While full stops signify the end, his cousin the ellipsis shows the following: to be continued, the passage of time, trailing off.
An ellipsis has only 3 dots (…). When an ellipsis is used just before a full stop, it can be written like this (….). You don’t need any more than that. As with more than one exclamation mark, more than 3 dots for an ellipsis indicates a misunderstanding of this punctuation mark.
- Don’t ever use ellipses instead of full stops.
- Don’t use ellipses if you’re merely looking for a punctuation mark, but are unsure about which one to use. I’ve seen many writers do this and it can lead to misunderstanding and confusion.
Brackets or parentheses
I love brackets because they make my writing read like normal speech – and I enjoy this. However, I use brackets sparingly (you’ll have noticed this if you’ve read any of my work in the past).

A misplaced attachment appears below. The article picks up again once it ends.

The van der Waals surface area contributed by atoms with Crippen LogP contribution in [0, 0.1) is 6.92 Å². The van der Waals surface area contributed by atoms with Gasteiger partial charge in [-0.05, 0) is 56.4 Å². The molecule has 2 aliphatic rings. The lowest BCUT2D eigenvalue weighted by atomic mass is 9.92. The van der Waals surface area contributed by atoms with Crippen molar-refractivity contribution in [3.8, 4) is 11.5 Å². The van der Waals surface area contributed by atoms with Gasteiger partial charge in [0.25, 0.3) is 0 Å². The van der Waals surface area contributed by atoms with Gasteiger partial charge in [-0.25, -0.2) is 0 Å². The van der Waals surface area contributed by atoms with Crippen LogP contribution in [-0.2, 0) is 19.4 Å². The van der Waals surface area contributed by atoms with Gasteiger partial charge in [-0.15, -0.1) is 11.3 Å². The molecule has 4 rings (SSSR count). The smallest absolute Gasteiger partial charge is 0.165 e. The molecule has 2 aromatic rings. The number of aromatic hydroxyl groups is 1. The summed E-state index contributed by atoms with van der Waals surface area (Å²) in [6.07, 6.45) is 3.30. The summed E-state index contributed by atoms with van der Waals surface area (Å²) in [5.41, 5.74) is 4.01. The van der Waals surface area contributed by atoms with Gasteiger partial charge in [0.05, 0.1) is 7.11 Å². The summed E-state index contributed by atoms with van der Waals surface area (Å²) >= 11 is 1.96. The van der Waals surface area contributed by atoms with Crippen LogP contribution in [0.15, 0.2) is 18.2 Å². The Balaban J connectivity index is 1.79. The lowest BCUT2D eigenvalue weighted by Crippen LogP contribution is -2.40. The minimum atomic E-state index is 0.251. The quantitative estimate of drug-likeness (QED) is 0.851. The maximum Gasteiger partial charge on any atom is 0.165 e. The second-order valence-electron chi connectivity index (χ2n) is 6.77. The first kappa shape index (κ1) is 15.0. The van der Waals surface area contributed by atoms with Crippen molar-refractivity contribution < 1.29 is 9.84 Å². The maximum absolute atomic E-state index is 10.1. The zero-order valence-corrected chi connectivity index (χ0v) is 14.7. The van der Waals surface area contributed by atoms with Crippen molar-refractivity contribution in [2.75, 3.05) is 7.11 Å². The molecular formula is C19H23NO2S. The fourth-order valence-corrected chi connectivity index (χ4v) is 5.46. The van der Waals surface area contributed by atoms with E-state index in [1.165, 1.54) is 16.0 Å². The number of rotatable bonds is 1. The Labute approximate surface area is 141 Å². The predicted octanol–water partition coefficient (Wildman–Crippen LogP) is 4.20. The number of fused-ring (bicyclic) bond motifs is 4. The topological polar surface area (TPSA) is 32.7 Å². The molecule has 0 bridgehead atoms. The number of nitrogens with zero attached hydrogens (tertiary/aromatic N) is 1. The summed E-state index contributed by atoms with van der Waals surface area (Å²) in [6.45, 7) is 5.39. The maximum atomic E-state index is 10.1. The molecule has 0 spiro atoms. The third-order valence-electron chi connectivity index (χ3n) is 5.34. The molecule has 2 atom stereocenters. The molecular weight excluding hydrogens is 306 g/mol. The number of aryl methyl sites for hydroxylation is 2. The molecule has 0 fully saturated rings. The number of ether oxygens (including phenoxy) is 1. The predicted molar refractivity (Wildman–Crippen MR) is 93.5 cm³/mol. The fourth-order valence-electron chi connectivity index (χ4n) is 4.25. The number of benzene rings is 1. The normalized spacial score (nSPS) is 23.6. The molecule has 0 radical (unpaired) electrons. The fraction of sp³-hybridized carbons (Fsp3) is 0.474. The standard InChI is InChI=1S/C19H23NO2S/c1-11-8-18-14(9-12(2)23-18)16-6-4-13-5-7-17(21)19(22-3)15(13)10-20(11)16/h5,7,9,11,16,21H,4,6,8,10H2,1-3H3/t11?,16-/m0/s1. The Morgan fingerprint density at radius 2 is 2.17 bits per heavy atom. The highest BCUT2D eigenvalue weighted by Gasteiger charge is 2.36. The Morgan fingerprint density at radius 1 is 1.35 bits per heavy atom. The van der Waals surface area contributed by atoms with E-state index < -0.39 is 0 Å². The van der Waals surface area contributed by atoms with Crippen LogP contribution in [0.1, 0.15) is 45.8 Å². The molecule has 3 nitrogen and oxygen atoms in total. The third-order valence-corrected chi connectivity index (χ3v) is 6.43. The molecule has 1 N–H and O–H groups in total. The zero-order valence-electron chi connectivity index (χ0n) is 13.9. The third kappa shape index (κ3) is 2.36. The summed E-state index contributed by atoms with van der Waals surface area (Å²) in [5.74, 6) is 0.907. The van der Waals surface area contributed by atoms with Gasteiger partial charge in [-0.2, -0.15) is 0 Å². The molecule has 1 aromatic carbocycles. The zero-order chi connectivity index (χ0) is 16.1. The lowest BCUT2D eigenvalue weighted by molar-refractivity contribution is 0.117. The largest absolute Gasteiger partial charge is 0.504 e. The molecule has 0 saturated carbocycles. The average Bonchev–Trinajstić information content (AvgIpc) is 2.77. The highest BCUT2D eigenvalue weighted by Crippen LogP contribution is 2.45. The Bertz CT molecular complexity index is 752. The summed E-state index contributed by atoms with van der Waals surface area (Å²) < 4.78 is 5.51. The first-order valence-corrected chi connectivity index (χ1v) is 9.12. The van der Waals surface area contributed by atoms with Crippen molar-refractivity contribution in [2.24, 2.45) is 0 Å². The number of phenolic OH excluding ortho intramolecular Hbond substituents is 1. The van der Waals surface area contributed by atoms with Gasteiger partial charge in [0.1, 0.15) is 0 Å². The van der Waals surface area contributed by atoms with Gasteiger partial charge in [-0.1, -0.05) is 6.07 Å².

Brackets can be used in several ways, but I’ll highlight a few of the places you may be more likely to use them when writing for the Internet.
When to use brackets
Use brackets around numbers when you have to write items in a list.
Some punctuation marks are very difficult to get right. Instead, some writers just stick them in wherever they like. This makes the writer (1) look unprofessional (2) turn off his readers, and (3) lose clients.
Use brackets to include questions or ‘qualifications’ within the text.
I had a great time during my visit to America last year. I had the most fun at a rodeo I saw in Texas (or was it Alabama?).
Use brackets to interject an ‘aside’ or an interruption within the sentence.
My dad thinks I pay off my credit cards each month (he obviously has no idea) because I never allow him to see all the shopping I do.
Note: if the sentence within the brackets is complete and is independent of the statement around it, the full stop goes before the closing bracket. If the phrase within the brackets is not a complete sentence and it depends on the other parts of the sentence to make sense, the full stop goes after the closing bracket.
Stay tuned for the other works in this series. We’ll be doing some more work with punctuation in our next article.
Anne Lyken-Garner is a published author, a freelance writer and editor. She has 4 blogs and writes about writing at A Blogger’s Books.